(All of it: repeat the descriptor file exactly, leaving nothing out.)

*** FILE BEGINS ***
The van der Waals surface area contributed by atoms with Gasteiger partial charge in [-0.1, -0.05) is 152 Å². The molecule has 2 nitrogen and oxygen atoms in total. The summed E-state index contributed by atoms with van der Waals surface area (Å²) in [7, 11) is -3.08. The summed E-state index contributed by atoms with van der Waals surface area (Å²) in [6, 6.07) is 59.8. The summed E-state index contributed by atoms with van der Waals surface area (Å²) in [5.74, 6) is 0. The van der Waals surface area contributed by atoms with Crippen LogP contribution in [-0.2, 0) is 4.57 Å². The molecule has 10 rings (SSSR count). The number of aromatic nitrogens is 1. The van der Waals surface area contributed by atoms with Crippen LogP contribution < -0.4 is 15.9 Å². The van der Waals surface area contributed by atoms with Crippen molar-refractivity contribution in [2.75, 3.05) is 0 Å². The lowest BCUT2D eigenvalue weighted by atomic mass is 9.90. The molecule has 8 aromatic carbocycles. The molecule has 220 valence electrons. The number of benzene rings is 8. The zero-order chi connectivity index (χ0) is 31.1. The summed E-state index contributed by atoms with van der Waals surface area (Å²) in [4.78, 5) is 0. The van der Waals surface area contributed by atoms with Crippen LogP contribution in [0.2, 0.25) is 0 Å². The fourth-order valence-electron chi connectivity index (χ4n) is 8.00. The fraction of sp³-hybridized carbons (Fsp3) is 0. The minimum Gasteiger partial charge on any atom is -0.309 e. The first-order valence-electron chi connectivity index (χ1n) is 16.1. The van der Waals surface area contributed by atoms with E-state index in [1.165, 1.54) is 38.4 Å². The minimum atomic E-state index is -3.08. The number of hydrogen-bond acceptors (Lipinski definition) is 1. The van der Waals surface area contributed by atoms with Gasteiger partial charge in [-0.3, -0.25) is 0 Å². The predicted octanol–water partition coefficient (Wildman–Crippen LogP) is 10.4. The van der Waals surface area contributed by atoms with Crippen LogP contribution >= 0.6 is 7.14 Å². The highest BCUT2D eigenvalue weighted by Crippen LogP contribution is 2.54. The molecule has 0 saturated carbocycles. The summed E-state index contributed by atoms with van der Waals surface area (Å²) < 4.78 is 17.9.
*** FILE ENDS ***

The van der Waals surface area contributed by atoms with Gasteiger partial charge in [-0.1, -0.05) is 152 Å². The molecule has 2 nitrogen and oxygen atoms in total. The summed E-state index contributed by atoms with van der Waals surface area (Å²) in [7, 11) is -3.08. The summed E-state index contributed by atoms with van der Waals surface area (Å²) in [6, 6.07) is 59.8. The summed E-state index contributed by atoms with van der Waals surface area (Å²) in [5.74, 6) is 0. The van der Waals surface area contributed by atoms with Crippen LogP contribution in [-0.2, 0) is 4.57 Å². The molecule has 10 rings (SSSR count). The number of aromatic nitrogens is 1. The van der Waals surface area contributed by atoms with Crippen LogP contribution < -0.4 is 15.9 Å². The van der Waals surface area contributed by atoms with Crippen molar-refractivity contribution in [2.75, 3.05) is 0 Å². The lowest BCUT2D eigenvalue weighted by atomic mass is 9.90. The molecule has 8 aromatic carbocycles. The molecule has 220 valence electrons. The number of benzene rings is 8. The zero-order chi connectivity index (χ0) is 31.1. The summed E-state index contributed by atoms with van der Waals surface area (Å²) in [4.78, 5) is 0. The van der Waals surface area contributed by atoms with Crippen LogP contribution in [0.2, 0.25) is 0 Å². The fourth-order valence-electron chi connectivity index (χ4n) is 8.00. The fraction of sp³-hybridized carbons (Fsp3) is 0. The minimum Gasteiger partial charge on any atom is -0.309 e. The first-order valence-electron chi connectivity index (χ1n) is 16.1. The van der Waals surface area contributed by atoms with E-state index in [1.165, 1.54) is 38.4 Å². The minimum atomic E-state index is -3.08. The number of hydrogen-bond acceptors (Lipinski definition) is 1. The van der Waals surface area contributed by atoms with Gasteiger partial charge in [-0.3, -0.25) is 0 Å². The predicted octanol–water partition coefficient (Wildman–Crippen LogP) is 10.4. The van der Waals surface area contributed by atoms with Crippen LogP contribution >= 0.6 is 7.14 Å². The highest BCUT2D eigenvalue weighted by Crippen LogP contribution is 2.54. The molecule has 0 saturated carbocycles. The summed E-state index contributed by atoms with van der Waals surface area (Å²) < 4.78 is 17.9.